On Sunday afternoon, German newspaper Süddeutsche Zeitung released the game-changing "Panama Papers" in collaboration with 100 news organizations and 400 journalists in 80 different countries. The data set consists of 11.5 million documents from Mossack Fonseca, the fourth-largest provider of offshore financial services in the world. NSA whistleblower Edward Snowden called it the "biggest leak in the history of data journalism" on Twitter.
Amidst the documents is evidence showing how 140 politicians, athletes, and public figures around the world (including 12 current and former world leaders) hid their money by funneling it through offshore bank accounts. Companies cited in the documents have been linked to everything from the bombing of Syria to athletes' alleged tax evasion.
"The data provides rare insights into a world that can only exist in the shadows," Süddeutsche Zeitung said in its report on the leak. "It proves how a global industry led by major banks, legal firms, and asset management companies secretly manages the estates of the world's rich and famous."
The papers connect the president of Ukraine, the prime ministers of Iceland and Pakistan, and the king of Saudi Arabia to offshore holdings. Some of the files allegedly "document some $2 billion in transactions secretly shuffled through banks and shadow companies by associates of Russian President Vladimir Putin," according to The International Consortium of Investigative Journalists' website.
A video of Iceland's Prime Minister Sigmundur Davíð Gunnlaugsson walking out of an interview after being questioned about a company called Wintris Inc. has gone viral. According to Gunnlaugsson, the company, which was hosted in the British Virgin Islands, has been fully declared to the Icelandic tax authorities. He was named as a co-owner in the Panama Papers.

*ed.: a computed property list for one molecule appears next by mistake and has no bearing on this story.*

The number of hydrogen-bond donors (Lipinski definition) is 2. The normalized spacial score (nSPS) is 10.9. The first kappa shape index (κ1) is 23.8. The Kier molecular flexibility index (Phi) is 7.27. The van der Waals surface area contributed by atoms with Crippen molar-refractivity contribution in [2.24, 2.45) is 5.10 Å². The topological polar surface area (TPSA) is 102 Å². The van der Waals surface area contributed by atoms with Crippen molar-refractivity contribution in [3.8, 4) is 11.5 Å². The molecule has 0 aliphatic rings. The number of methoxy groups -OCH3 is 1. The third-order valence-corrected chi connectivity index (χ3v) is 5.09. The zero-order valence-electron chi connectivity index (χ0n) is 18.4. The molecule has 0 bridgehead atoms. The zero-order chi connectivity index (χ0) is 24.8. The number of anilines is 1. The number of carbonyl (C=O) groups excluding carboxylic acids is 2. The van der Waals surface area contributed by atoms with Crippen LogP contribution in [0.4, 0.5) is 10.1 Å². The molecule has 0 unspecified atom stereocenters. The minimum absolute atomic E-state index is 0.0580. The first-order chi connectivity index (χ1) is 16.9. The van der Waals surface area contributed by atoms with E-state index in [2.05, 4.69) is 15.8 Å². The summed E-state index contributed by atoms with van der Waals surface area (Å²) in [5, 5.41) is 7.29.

"We can't permit this," Iceland's former finance minister Steingrímur Sigfússon told The Guardian. "Iceland would simply look like a banana republic. No one is saying he used his position as prime minister to help this offshore company, but the fact is you shouldn't leave yourself open to a conflict of interest. And nor should you keep it secret."
But potentially more headline-worthy than the offshore holdings' vast and secret webs are the victims of their existence. In Uganda, the Panama Papers reveal that a company interested in buying an oil field paid Mossack Fonseca to help it evade $400 million in taxes. $400 million is more than the Ugandan government's annual health budget. Meanwhile, one in three of the country's citizens live on less than $1.25 a day.
The papers are a landmark reminder that good journalism can hold even the wealthiest, most powerful people in the world responsible for their actions and help protect those most at risk. Their release was a bombshell — one that will hopefully get people talking.
Dennis Grombkowski / Getty Images.